London mayor urges cancellation of Trump’s planned UK visit
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London mayor urges cancellation of Trump’s planned UK visit

Following row in wake of terror attack, Sadiq Khan says Britain shouldn't 'roll out red carpet' to president whose 'policies go against everything we stand for'

London Mayor Sadiq Khan speaks at a vigil in Potters Fields Park in London on June 5, 2017 to commemorate the victims of the terror attack on London Bridge and at Borough Market that killed seven people on June 3. (AFP/Daniel Leal-Olivas)
London Mayor Sadiq Khan speaks at a vigil in Potters Fields Park in London on June 5, 2017 to commemorate the victims of the terror attack on London Bridge and at Borough Market that killed seven people on June 3. (AFP/Daniel Leal-Olivas)

LONDON, United Kingdom — London Mayor Sadiq Khan called on the UK government on Monday to cancel a state visit by US President Donald Trump following a public row, mainly on Twitter, over the weekend terror attack in the British capital.

“I don’t think we should roll out the red carpet to the president of the USA in the circumstances where his policies go against everything we stand for,” Khan told Channel 4 on Monday.

“When you have a special relationship it is no different from when you have got a close mate. You stand with them in times of adversity but you call them out when they are wrong. There are many things about which Donald Trump is wrong,” he said.

Trump is expected to visit the UK later this year.

In a series of tweets in recent days, Trump criticized Khan’s leadership after the attack on Saturday in which three terrorists rammed a van into pedestrians on the London Bridge and then jumped out and proceeded to stab passersby and bar patrons, killing seven people and injuring dozens.

US President Donald Trump stands with British Prime Minister Theresa May next to a bust of former British prime minister Winston Churchill on Friday, Jan. 27, 2017, in the Oval Office of the White House in Washington. (AP Photo/Pablo Martinez Monsivais)
US President Donald Trump stands with British Prime Minister Theresa May next to a bust of former British prime minister Winston Churchill on Friday, Jan. 27, 2017, in the Oval Office of the White House in Washington. (AP Photo/Pablo Martinez Monsivais)

Khan had told Londoners there was “no reason to be alarmed” about an increased police presence in the coming days following the attack, a remark Trump mischaracterized in a Sunday tweet, suggesting the mayor had said there was “no reason to be alarmed” about the attack itself.

Khan’s spokesman said he was too busy to respond to Trump’s “ill-informed” tweet and Khan later told the BBC that “some people thrive on feud and division. We are not going to let Donald Trump divide our communities.”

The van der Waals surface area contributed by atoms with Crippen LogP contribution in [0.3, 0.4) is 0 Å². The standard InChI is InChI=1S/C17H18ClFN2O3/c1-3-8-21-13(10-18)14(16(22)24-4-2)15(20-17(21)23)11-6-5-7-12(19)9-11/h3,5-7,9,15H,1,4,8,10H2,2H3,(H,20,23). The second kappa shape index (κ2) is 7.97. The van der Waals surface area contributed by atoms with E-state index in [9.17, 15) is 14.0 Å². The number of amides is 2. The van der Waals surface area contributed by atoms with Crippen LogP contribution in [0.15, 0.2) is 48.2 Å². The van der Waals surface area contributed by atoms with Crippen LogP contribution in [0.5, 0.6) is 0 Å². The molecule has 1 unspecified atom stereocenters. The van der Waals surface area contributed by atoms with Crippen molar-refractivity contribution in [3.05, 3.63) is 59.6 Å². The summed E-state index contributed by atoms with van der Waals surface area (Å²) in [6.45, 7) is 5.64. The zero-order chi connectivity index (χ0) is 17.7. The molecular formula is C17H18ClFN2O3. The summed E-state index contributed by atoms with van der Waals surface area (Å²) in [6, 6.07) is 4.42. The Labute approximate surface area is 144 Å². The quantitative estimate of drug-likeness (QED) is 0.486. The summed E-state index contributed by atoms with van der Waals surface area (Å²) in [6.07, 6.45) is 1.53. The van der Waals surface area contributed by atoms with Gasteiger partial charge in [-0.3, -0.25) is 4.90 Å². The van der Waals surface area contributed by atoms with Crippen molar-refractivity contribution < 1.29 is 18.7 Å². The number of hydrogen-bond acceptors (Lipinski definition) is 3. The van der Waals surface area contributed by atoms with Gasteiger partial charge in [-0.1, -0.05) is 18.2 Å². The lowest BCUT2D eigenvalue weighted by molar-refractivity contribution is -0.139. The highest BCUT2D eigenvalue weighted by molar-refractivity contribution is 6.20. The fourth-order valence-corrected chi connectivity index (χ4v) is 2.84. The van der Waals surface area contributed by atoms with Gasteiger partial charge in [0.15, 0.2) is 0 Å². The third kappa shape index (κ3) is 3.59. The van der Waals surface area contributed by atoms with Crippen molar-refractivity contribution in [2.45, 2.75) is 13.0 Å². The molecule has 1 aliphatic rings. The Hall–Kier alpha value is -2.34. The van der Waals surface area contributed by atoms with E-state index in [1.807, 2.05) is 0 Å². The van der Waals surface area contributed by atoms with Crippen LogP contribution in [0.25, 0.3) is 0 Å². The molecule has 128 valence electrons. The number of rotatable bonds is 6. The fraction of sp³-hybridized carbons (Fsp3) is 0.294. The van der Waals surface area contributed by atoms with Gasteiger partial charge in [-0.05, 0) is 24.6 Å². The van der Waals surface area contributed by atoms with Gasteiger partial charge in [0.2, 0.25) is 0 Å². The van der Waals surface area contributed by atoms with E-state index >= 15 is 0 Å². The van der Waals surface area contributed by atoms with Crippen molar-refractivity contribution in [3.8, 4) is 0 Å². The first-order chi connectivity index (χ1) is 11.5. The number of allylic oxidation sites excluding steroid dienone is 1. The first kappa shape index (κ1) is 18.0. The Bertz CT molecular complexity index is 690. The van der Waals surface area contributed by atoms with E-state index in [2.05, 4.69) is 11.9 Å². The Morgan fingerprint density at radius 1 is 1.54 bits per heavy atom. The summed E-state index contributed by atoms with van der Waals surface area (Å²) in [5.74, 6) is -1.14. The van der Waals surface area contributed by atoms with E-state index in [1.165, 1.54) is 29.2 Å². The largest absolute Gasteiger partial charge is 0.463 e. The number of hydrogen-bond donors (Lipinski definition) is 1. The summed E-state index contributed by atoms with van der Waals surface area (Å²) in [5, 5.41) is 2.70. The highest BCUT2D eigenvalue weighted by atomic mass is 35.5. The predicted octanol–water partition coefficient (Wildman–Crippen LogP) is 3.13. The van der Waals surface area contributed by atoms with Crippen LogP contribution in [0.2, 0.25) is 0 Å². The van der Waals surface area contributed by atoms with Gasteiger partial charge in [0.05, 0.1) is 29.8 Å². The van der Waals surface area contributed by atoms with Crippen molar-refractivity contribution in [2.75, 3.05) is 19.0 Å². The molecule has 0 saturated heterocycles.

“Honestly, I’ve got better and more important things to focus on,” he told Sky News.

But the US president renewed his attack on Monday, accusing London’s first Muslim mayor of offering a “pathetic excuse” and “had to think fast on his ‘no reason to be alarmed’ statement.”

The war of words was the latest episode in a long simmering feud between Trump and Khan, who was elected as London’s mayor in May 2016. After his election last year, Khan tweeted criticism of then-candidate Trump’s rhetoric, saying that his “ignorant view of Islam could make both our countries less safe. It risks alienating mainstream Muslims.” Trump later challenged Khan to an IQ test during an interview on ITV.

The acting US ambassador to the UK, Lewis Lukens, meanwhile appeared to distance himself from Trump’s initial tweet, writing on Sunday: “I commend the strong leadership of the mayor of London as he leads the city forward after this heinous attack.

London Mayor Sadiq Khan (C), Home Secretary Amber Rudd (R) and Shadow Home Secretary Diane Abbott (L) hold flowers at Potters Fields Park in London on June 5, 2017, during a vigil to commemorate the victims of the terror attack on London Bridge and at Borough Market that killed seven people on June (AFP PHOTO / Niklas HALLE'N)
London Mayor Sadiq Khan (C), Home Secretary Amber Rudd (R) and Shadow Home Secretary Diane Abbott (L) hold flowers at Potters Fields Park in London on June 5, 2017, during a vigil to commemorate the victims of the terror attack on London Bridge and at Borough Market that killed seven people on June 3, 2017. (AFP PHOTO / Niklas HALLE’N)

Trump has leaped on the London attacks as evidence of the need for hardline security measures in the United States, including a ban on travelers from some Muslim countries.

He followed that up Monday by doubling down on the alleged need for a travel ban, tweeting: That’s right, we need a TRAVEL BAN for certain DANGEROUS countries, not some politically correct term that won’t help us protect our people!

His comments caused outrage among British officials.

British Prime Minister Theresa May was among those who came to Khan’s defense, though she declined to criticize Trump over the row.

“I think Sadiq Khan is doing a good job and it’s wrong to say anything else — he’s doing a good job,” she told a press conference on Monday.

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